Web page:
Brookhaven Gamma Forest – Upton, New York - Atlas Obscura

Brookhaven Gamma Forest

Upton, New York

Starting in 1961, Brookhaven National Labs regularly irradiated a section of forest with a canister of Cesium-137 to study the effects of hard gamma radiation on an ecosystem. 


When you read the words “gamma radiation” or “irradiated ecosystem” your first thoughts might turn towards the Incredible Hulk or Godzilla, two of the most infamous radioactive monsters of pop culture. Science fiction and horror stories and movies featuring atomic-powered beasts flourished in the imagination following the end of World War II, but the real story of how we began to understand the effects of radiation on ecological systems may have started in the Pine Barrens of Long Island in the 1960s.

The Atomic Age kicked off with the tragic destruction of Nagasaki and Hiroshima, when the terrifying power of nuclear fission was displayed for all to see. But in the first few decades following those terrors, scientists and engineers worked to turn efforts towards more purposeful and potentially peaceful uses for atomic energy, furthering the study of nuclear science and particle physics.

New York has always been an epicenter of nuclear research, with the Manhattan Project earning its name from its origins in New York City at Columbia University and the establishment of the first nuclear reactor at Camp Upton in 1947. Thus began the storied history of Brookhaven National Labs on Long Island: the newly established U.S. Atomic Energy Commission poured tens of millions of dollars annually into the construction of new facilities and instrumentation at BNL, ultimately transforming the site into a world-class research center.

Numerous experiments in all areas of science were designed and performed, all with the hopes of making fundamental discoveries in biology, physics, and materials or finding new applications for medicine or energy. In the late 1940s, there was still very little understanding of the full effects of “hard” or ionizing radiation, especially in controlled conditions and at lower doses than those released by a kiloton fission bomb. And when Sputnik launched the Space Race in 1957, the goals of launching crewed missions into orbit and to the moon further prioritized a greater understanding of the biological effects of radiation.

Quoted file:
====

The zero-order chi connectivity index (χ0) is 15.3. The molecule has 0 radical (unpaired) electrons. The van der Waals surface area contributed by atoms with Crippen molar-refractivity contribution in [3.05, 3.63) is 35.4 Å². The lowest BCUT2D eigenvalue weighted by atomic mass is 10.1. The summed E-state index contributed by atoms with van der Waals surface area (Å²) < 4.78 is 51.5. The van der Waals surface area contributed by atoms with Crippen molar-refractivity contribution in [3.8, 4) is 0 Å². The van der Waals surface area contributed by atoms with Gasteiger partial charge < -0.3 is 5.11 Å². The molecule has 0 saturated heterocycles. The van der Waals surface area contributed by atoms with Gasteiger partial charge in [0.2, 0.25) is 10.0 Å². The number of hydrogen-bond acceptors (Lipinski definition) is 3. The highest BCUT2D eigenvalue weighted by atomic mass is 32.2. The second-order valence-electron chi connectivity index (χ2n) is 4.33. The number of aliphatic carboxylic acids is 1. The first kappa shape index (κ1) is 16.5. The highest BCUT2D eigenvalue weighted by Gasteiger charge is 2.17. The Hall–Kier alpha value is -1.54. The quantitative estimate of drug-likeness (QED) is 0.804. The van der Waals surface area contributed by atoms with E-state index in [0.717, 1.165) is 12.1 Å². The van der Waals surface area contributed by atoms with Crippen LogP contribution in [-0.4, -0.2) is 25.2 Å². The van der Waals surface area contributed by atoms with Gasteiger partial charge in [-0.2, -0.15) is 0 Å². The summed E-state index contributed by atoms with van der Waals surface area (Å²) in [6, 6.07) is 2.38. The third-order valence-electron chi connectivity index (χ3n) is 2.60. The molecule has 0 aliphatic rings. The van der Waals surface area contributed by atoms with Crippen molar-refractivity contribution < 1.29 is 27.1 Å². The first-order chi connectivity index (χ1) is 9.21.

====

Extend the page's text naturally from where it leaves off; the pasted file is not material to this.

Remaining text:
The Gamma Forest experiment was conceived around 1961 by Dr. George Woodwell with the express intent of studying long term effects of ionizing radiation on an ecosystem. An area of oak-pine wood was selected East of Upton, and a tower was constructed that could raise and lower a canister from underground that contained radioactive source material, allowing for controlled dosage levels that emanated in a radius from the tower. The canister contained Cesium-137, which would emit ionizing gamma radiation without making the surrounding area radioactive itself. The experiment was planned to take place over a number of years, but even in the very first year it was discovered that sensitivity to radiation damage was greater than anticipated, though still in a predictable range. The study proved the value of those predictive methods and ultimately opened up new avenues of research in radiobiology.

Woodwell would go on to become a prominent ecologist, being among the first scientists warning about the dangers of the pesticide DDT spreading through the food chain and damaging entire ecosystems; founding the Environmental Defense Fund; and pioneering research on climate change in ecosystems all across the globe. The Woodwell Climate Research Center (formerly Woods Hole Research Center) continues that work today.

The effects of the experiments with radiation can still be seen many decades later, but the area is not accessible to the public. The remnants of the Gamma Forest experiment are on BNL property, which is closed to the general public except for occasional guided tours. The ring of affected vegetation is visible from the air.

Know Before You Go

The Brookhaven Gamma Forest is located within the secure facility of Brookhaven National Labs and is not available as a visiting site on any public tours.

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